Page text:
"The VGI-5 is an unusual and rare firearm that only saw use in the late stages of WWII as part of the Volksturm series of weapons, and was used on the Eastern front as German Armies and Home Guard fought to defend their homeland from the onslaught of the Red Army.
Externally, the weapon appears nearly identical to the MP 35, but is much cruder in construction. The VGI-5 was made as a delayed blowback-operated semi-automatic carbine firing the 7.92mm Kurz (short) round. Cheap, easy to operate, and easy to manufacture, the VGI-5 played a near-forgotten part in WWII.
The rifle was quickly developed by Chief Designer Herr Barnitzke of Gusloft-Werke as part of the Primitiv-Waffen-Programm of 1944 and was used by the Home Guard (Volkssturn) and possibly by the postwar Werewolf Nazi guerrilla movement. Only small production occurred from January 1945."

Cal: 7.92x33mm
Operating System: Gas delayed blow back Selective Fire
Weigth (Empty): 4.27Kg
Lenght: 960mm
Barrel: 380mm
Capacity: 32 Rounds (StG44 Magazines)

http://www.lexikon-der-wehrmacht.de/Bilder/Gewehre/Volksgewehr.jpg

they should of also made volkspanzers. Cheap tanks to produce that anyone could of operated. Little armor but with a PAK gun and with a small profile.

Major Walter Schmidt
07-14-2008, 04:50 PM
this might work:D

http://hsgalleries.com/images/jagerwagenaj_4.jpg
http://hsgalleries.com/images/jagerwagenaj_2.jpg

here
http://hsgalleries.com/jagdwagenaj_1.htm

pdf27
07-14-2008, 05:02 PM
they should of also made volkspanzers. Cheap tanks to produce that anyone could of operated. Little armor but with a PAK gun and with a small profile.
Sounds awfully like a Panzer IV...

RifleMan20
07-15-2008, 05:32 AM
this might work:D

http://hsgalleries.com/images/jagerwagenaj_4.jpg
http://hsgalleries.com/images/jagerwagenaj_2.jpg

here
http://hsgalleries.com/jagdwagenaj_1.htm

Yeah, but maybe add a flak88 in the back and let er rip.

Actually, it might flip the car. I can see it now, a crazy flipping buggy with a 88 in it and 2 mg42s, that would definitely scare the enemies.

Major Walter Schmidt
07-15-2008, 10:45 AM
too bad its fictional.

christophe1992
07-16-2008, 08:10 PM
its a g41 very unrealiable. g43 was much better and effective. both based on the svt 38 and svt 40 semi rifles.

Man of Stoat
07-17-2008, 01:36 AM
No they are not! The gas system on the G43 was robbed from the SVT, nothing else.

christophe1992
07-18-2008, 12:51 AM
No they are not! The gas system on the G43 was robbed from the SVT, nothing else.

why do i always need to argue with you :p
ofcourse the germans didnt use al the things of the svt.
i m maybe young not stupid

bas
07-20-2008, 09:41 PM
why do i always need to argue with you :p
ofcourse the germans didnt use al the things of the svt.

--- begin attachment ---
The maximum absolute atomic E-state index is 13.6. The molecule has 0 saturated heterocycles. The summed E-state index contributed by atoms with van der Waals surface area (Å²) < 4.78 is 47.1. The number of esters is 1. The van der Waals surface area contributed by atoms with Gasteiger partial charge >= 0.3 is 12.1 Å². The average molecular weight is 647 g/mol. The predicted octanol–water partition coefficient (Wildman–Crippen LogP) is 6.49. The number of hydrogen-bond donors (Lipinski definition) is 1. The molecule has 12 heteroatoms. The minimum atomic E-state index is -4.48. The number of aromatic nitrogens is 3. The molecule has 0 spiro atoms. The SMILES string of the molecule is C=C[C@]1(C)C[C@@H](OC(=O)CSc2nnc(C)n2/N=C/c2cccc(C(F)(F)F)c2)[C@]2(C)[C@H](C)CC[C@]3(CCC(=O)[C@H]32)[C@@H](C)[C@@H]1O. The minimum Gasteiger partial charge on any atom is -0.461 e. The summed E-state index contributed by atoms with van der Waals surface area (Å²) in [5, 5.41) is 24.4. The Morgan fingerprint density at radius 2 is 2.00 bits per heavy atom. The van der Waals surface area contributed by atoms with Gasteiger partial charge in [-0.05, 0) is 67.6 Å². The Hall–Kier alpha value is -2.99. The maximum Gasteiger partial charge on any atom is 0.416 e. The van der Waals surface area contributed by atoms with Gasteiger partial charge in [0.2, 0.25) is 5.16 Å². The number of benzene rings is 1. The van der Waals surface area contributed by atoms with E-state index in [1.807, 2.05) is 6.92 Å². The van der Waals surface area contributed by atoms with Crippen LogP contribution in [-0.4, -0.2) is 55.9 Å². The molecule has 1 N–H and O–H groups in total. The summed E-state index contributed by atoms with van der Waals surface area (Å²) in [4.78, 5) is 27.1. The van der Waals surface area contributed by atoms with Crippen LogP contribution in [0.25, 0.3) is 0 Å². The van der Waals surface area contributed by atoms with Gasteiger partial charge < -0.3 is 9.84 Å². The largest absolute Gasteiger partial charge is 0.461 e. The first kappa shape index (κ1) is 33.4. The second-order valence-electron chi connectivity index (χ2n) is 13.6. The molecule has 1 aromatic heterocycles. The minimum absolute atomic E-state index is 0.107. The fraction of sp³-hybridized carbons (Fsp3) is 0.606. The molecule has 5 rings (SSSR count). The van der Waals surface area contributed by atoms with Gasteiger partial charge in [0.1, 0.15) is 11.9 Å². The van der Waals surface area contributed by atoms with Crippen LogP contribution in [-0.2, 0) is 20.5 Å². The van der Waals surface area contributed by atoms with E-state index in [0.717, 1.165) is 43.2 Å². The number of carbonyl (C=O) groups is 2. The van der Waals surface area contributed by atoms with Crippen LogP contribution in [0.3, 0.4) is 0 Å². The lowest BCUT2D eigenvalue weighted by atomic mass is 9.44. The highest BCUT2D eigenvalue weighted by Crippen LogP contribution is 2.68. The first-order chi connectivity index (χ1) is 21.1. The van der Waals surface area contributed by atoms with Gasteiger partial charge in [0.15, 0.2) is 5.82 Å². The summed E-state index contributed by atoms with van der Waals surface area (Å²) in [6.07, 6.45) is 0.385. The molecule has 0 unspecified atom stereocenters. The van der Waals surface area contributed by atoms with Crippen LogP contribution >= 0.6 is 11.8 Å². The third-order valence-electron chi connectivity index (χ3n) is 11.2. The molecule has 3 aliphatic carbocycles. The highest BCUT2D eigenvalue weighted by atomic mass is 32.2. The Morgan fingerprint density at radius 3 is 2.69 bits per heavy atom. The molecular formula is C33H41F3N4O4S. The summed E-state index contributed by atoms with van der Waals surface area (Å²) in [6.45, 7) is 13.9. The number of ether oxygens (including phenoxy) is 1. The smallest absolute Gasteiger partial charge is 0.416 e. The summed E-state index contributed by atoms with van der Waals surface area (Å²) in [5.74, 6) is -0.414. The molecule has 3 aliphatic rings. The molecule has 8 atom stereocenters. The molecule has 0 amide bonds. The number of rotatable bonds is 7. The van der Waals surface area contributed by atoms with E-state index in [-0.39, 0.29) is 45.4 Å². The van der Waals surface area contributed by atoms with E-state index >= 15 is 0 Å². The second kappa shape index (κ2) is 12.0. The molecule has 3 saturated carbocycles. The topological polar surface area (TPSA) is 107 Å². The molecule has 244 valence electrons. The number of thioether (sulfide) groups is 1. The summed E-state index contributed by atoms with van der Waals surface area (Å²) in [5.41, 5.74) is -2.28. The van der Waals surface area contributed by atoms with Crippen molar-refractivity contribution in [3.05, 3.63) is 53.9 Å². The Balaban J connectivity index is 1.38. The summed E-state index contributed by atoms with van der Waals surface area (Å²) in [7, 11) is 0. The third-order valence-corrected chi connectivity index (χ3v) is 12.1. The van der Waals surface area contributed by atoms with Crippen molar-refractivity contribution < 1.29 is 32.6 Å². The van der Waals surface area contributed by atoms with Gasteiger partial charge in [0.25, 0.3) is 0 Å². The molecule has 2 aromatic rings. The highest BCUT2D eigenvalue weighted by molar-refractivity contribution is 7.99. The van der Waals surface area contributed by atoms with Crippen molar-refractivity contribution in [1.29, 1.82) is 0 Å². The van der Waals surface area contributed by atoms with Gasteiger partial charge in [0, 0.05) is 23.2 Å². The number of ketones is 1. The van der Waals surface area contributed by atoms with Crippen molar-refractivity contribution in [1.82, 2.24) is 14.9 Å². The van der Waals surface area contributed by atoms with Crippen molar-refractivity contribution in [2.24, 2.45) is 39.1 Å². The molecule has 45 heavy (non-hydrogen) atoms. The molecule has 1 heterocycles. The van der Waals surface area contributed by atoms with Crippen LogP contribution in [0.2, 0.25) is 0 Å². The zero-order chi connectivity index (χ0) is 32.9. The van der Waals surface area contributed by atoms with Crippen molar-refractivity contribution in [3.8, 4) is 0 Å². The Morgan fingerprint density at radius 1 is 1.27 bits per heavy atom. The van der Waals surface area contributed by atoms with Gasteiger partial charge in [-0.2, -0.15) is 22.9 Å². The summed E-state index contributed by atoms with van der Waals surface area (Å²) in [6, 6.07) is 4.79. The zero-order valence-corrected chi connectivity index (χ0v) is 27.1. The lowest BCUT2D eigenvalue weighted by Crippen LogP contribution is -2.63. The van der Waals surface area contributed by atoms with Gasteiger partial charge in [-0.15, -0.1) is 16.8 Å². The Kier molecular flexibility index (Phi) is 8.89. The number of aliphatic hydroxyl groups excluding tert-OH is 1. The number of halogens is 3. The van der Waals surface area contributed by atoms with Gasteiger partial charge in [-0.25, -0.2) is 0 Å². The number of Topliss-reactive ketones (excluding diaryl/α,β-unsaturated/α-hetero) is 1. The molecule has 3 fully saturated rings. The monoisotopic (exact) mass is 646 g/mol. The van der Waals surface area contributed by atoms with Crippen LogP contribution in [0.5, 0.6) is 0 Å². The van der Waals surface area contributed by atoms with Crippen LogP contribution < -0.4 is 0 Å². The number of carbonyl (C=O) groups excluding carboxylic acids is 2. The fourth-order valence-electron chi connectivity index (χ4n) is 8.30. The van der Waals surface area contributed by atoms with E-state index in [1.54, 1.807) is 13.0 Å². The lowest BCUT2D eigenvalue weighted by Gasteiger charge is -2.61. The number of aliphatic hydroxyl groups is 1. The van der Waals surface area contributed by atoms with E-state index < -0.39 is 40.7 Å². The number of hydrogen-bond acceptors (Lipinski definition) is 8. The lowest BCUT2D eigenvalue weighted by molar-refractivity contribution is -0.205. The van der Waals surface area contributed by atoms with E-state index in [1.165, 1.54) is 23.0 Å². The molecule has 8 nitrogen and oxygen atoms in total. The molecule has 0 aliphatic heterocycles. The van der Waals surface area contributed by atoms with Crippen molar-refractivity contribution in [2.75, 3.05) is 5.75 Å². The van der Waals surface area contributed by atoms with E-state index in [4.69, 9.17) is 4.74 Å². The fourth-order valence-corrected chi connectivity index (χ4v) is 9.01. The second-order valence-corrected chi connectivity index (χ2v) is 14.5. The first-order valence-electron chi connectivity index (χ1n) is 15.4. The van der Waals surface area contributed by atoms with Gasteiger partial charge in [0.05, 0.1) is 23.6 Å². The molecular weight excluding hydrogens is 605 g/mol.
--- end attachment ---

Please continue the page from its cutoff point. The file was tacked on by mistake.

i m maybe young not stupid

Maybe you want to read what you post because Stoat only picked on one of your mistakes.


its a g41 very unrealiable. g43 was much better and effective. both based on the svt 38 and svt 40 semi rifles.

Is also woefully wrong. The G.41 has nothing in common with the SVT-40.

Major Walter Schmidt
07-24-2008, 05:42 PM
this might be a bit offtopic but does anyone have top/side (i googled and found side views but not top views) views of a mauser M712? or C96?
thanks.

imi
07-25-2008, 05:42 AM
Major:I saw some picture the Waffen SS is used the "schnellfeuer",but the only problem this gun is, too much the recoil power,and the gun would be inaccuracy
Nice gun!
http://i37.tinypic.com/2m7yzx1.jpg

Nickdfresh
07-25-2008, 09:39 AM
this might work:D

http://hsgalleries.com/images/jagerwagenaj_4.jpg
http://hsgalleries.com/images/jagerwagenaj_2.jpg

here
http://hsgalleries.com/jagdwagenaj_1.htm

Ha! May parents also had a 1979 Volkswagen Beetle convertible, sans of the camouflage and MG34s...

:)

Major Walter Schmidt
07-25-2008, 09:45 AM
Ha! May parents also had a 1979 Volkswagen Beetle convertible, sans of the camouflage and MG34s...

:)

All you need now is to convert the back window to 30's style and replace the Chassis with a Kubelwagen:D

Nickdfresh
07-25-2008, 10:03 AM
All you need now is to convert the back window to 30's style and replace the Chassis with a Kubelwagen:D

I believe it pretty much was the same chassis. Of course, they gained more horsepower over the years and became mildly more refined...

SS Ouche-Vittes
07-25-2008, 05:18 PM
I saw a vid of the c96 shooting auto, the recoil doesn't look that bad. Here's a pic of it

Major Walter Schmidt
07-26-2008, 01:46 AM
Are there any top-views of these mausers?

flamethrowerguy
07-26-2008, 12:32 PM
Major:I saw some picture the Waffen SS is used the "schnellfeuer",but the only problem this gun is, too much the recoil power,and the gun would be inaccuracy
Nice gun!
http://i37.tinypic.com/2m7yzx1.jpg

Got a C96 as a soft-air version (-:

Panzerknacker
02-05-2009, 03:56 PM
The FG 42 in action !!

http://www.youtube.com/watch?v=Jz-FS45mEvM

RifleMan20
02-05-2009, 07:36 PM
Oooo, how nice, kind of fast isn't it.

Major Walter Schmidt
02-05-2009, 07:40 PM
It also had a side magazine, scope, and a pike bayonet, not to mention the bipod. What more do you want? *A cheap pricetag?


*that was the ultimate problem with the FG42

Panzerknacker
02-06-2009, 08:39 AM
The rate of fire is awesome indeed, sound like 900 or 1000 rounds per minute.

RifleMan20
02-06-2009, 02:04 PM
The guy looked like he wanted to go full auto but it had some recoil.

Nick
02-23-2009, 12:09 PM